The current protein recommendations for optimal muscle building in a strength athlete is 1.6 to 1.7 gram protein per kilogram of body weight (0.73 grams per pound). For a 200-pound athlete, that is a total of 145 to 154 grams of protein a day. There is no scientific evidence that more than 2.0 grams of protein per kg of body weight has any additional benefit in muscle strength or size.
You can get enough protein by including plenty of low-fat dairy products and protein-rich plant sources, like soy, in your diet. The following protein sources may work for vegetarians:

  • Milk, 8 oz, 8 grams
  • Tofu, 3 oz, 15 grams
  • Yogurt, 8 oz, 8 grams
  • Cheese, 3 oz, 21 grams
  • Peanut butter, 2 tbsp, 8 grams

How to Get Adequate Iron in Your Diet

Heme iron is a type of easily absorbed iron that is found in animal protein. If you eat fish or chicken, you will get this type of iron, but if you eat no meat, you will need to find other sources of iron. Our bodies don’t absorb non-heme iron –- the kind found in vegetables -– as easily as the iron that comes from animal foods. Non-meat eaters, especially female athletes, must pay attention to their dietary iron needs. Good sources of non-heme include wholegrain cereals, leafy green vegetables, figs, lentils and kidney beans, and some dried fruits.

How to Get Adequate Vitamin C in Your Diet

Vitamin C in fruits, vegetables, and other foods help vegetarians absorb non-heme iron from other foods, so it’s a good idea to eat a combination of foods at each meal. Consider eating citrus fruits with an iron-fortified wholegrain cereal or have a citrus fruit juice with beans.

How to Get Adequate B12

Because vitamin B12 is available only from animal products, it is one of the most common nutrients missing from the diets of vegetarian athletes. To get enough B12 (you require only a small amount-2.4 micrograms-per day) try to eat B12-fortified foods like soymilk, and cereal. You can also get enough B12 if you consume eggs, cheese, milk or yogurt.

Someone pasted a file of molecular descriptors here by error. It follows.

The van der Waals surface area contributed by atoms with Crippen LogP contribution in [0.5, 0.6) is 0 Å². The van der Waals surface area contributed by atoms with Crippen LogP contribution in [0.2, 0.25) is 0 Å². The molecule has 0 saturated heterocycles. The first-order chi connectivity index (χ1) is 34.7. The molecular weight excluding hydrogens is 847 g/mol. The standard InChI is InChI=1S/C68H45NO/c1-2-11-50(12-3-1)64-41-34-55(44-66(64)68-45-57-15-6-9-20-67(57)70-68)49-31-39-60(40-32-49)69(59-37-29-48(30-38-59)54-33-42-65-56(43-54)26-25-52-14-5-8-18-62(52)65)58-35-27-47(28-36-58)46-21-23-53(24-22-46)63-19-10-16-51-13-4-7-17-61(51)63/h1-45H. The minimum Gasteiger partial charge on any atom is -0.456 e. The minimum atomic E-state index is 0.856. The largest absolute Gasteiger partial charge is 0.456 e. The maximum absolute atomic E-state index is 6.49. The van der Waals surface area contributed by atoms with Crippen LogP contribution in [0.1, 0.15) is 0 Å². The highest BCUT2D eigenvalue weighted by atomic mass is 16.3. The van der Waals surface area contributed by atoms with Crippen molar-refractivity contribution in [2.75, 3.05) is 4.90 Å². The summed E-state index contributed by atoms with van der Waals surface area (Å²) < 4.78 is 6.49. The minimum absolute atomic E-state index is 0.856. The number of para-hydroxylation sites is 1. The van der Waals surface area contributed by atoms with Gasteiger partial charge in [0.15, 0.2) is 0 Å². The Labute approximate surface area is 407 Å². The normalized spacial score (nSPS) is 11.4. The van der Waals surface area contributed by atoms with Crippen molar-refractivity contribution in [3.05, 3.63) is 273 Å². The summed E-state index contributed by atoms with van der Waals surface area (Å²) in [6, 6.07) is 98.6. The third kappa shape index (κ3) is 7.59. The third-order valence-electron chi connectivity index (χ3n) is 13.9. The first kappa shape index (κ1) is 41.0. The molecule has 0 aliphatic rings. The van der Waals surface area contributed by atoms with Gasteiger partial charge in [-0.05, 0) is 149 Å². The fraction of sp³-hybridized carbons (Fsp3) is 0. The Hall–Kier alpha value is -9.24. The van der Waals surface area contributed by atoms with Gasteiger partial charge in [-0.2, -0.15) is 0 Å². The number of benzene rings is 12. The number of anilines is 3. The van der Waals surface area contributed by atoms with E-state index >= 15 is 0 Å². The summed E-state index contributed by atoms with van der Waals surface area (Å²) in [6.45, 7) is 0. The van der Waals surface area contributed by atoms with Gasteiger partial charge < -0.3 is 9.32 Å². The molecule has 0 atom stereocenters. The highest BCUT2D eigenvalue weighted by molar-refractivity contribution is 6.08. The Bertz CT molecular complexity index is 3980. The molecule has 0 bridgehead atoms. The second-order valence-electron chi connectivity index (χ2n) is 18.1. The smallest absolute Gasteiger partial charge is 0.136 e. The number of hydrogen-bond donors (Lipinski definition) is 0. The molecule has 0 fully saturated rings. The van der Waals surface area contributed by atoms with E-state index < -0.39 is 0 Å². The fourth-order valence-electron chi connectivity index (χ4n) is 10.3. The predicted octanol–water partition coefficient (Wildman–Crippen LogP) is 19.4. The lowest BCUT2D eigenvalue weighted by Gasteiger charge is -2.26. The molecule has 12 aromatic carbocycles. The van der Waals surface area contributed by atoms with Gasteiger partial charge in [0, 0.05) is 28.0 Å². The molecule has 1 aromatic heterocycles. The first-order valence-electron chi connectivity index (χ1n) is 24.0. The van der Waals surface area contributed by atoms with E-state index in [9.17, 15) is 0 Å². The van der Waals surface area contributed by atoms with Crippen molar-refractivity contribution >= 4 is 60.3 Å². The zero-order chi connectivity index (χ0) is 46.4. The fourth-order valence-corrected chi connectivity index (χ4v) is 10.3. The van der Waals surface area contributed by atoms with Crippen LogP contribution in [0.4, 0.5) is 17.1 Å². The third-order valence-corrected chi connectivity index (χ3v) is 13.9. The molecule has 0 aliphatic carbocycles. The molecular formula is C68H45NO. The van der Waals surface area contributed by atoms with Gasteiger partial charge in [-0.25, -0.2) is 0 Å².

Avoid Foods That Interfere with Iron Absorption

Some foods contain substances that block the absorption of iron in the intestine. Coffee, whole grains, bran, legumes, and spinach all interfere with iron absorption and should be combined with vitamin C to increase iron absorption.

Talk To Your Doctor About Supplements

Although dietary supplements should not be used to make up for a poor diet, there are times when they can help prevent some deficiencies. Ideally, you should discuss the use of any supplements with your healthcare team.
All athletes are encouraged to eat a balanced diet that includes a wide variety of foods, but vegetarian athletes can rest assured that they don’t have to eat meat in order to get adequate nutrition for strength building. If you have concerns about your nutritional status, is is recommended that you talk with your doctor or a registered sports nutritionist to review you eating plan and make recommendations.